Upgrading to LED lighting: Bally Mystic

The other day as I was working on my Bally Mystic, I decided to upgrade the lighting in the backbox to LED and document what I consider to be a “tasteful” way to migrate from traditional incandescents to LED lighting. Some people complain about this but I think if you do it right, it’s a dramatic improvement, and in some ways is hard to tell from older style lighting. Let’s take a look!

Here’s the game as it was before work. Traditional bulbs in the playfield and the backglass. You will notice that this is not your typical game. This is an early production/prototype that has a different cabinet color and a special 3-dimensional version of the center eye/pyramid imagery for the crystal ball.
Here’s a close up of the original backglass lit with incandescent 44/47 type lights. Really beautiful artwork. NOTE that there’s more light shining ON the backglass in this picture, when compared with the last one below. This is probably due to the LEDs being brighter and my camera compensating by reducing the aperature or shutter speed.
After removing the backglass I replaced the incandescent bulbs with LEDs. I used a combination of cool and warm white frosted 2SMD LEDs from Comet pinball. I put cool white over areas with the following colors: white, blue, green, and warm white over areas dominated by: red, yellow, amber. In this case I went more heavy on cool because they make the image “pop” a little more as you’ll see…
And here’s the finished product. The whites are much whiter. The blues are bluer. I choose cool white for the crystal ball eye, and warm white for the pyramid (not pictured). NOTE that this is a mirrored glass, so there are only a few non-opaque areas so this isn’t the best example of how vivid and bright these LED-backed images can get. But IMO, a noticeable yet tasteful improvement.

Tips and Tricks for touching up damaged/worn pinball playfield graphics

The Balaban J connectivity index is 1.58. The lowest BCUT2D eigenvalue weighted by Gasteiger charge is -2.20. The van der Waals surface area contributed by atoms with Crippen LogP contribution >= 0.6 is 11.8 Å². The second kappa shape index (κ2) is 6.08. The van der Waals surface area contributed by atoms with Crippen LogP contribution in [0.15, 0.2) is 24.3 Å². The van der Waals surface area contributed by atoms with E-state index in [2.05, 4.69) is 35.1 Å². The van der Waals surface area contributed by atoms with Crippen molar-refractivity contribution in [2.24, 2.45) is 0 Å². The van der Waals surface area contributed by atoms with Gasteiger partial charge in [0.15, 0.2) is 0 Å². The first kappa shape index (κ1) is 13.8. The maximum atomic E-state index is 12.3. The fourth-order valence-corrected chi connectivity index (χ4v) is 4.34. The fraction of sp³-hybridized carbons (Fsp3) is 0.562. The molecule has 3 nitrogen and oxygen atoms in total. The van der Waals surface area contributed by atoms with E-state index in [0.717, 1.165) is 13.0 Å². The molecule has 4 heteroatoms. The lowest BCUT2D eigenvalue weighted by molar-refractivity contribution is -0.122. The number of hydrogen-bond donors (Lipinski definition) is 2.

I recently picked up a very nice condition game but it had an odd damaged section in the middle. Obviously this needs to be fixed and in this series, my lovely assistant Brandi, helps me with playfield touch-ups and gives us some tips and tricks.

Here’s a picture of what the game looked like before:

kos pf damage

Pinball Tips: Color matching

Here’s some good advice on how to paint and touch up your game.

Color Wanted: Start with: Add a little:
Green Yellow Blue
Orange Yellow Red
Brown Red Black
Maroon Red Black & Magenta
Cream White Yellow
Tan White Brown
Ivory White Yellow & Brown
Gray White Black
French Gray White Yellow & Black
Olive Green Yellow Black & White
Pink White Red
Flesh White Red & Yellow
Coral White Orange
Purple Magenta Blue
Gold Yellow Brown
Lime Green Yellow Green & White

More hints:

  • Realize that not all areas of the playfield or cabinet, even if they were painted a single color, will remain the same color over time.  Different areas may fade to different shades.
  • Also note that many paint colors will change slightly as they dry, or appear different if a clear coat is added later, and try to do some test runs to see how the final result will appear before committing.
  • Mix your paint and put some on a piece of clear plastic and hold it over the area you’re going to touch up to see how well it matches.
  • You can pick up a pantone color matching set at most hardware and paint stores and use this to help match colors.
  • Don’t use hot water to clean the paint brush. This can weaken the glue that holds the bristles together and cause bristles to fall out.
  • There sites online such as this one ( http://pinballpal.com/colors/  ) which has color formulas for some popular pinball games.

The art of pinball (part 1)



Pinball is many things: Commerce, gambling, history, reflections on social times, science and technology as well as art. In this episode, we take a look at some of the art. These are pictures I’ve taken of various games featured at the Lone Star Pinball Museum near Houston. Special thanks to Dan Ferguson for his hospitality. I hope you enjoy them!

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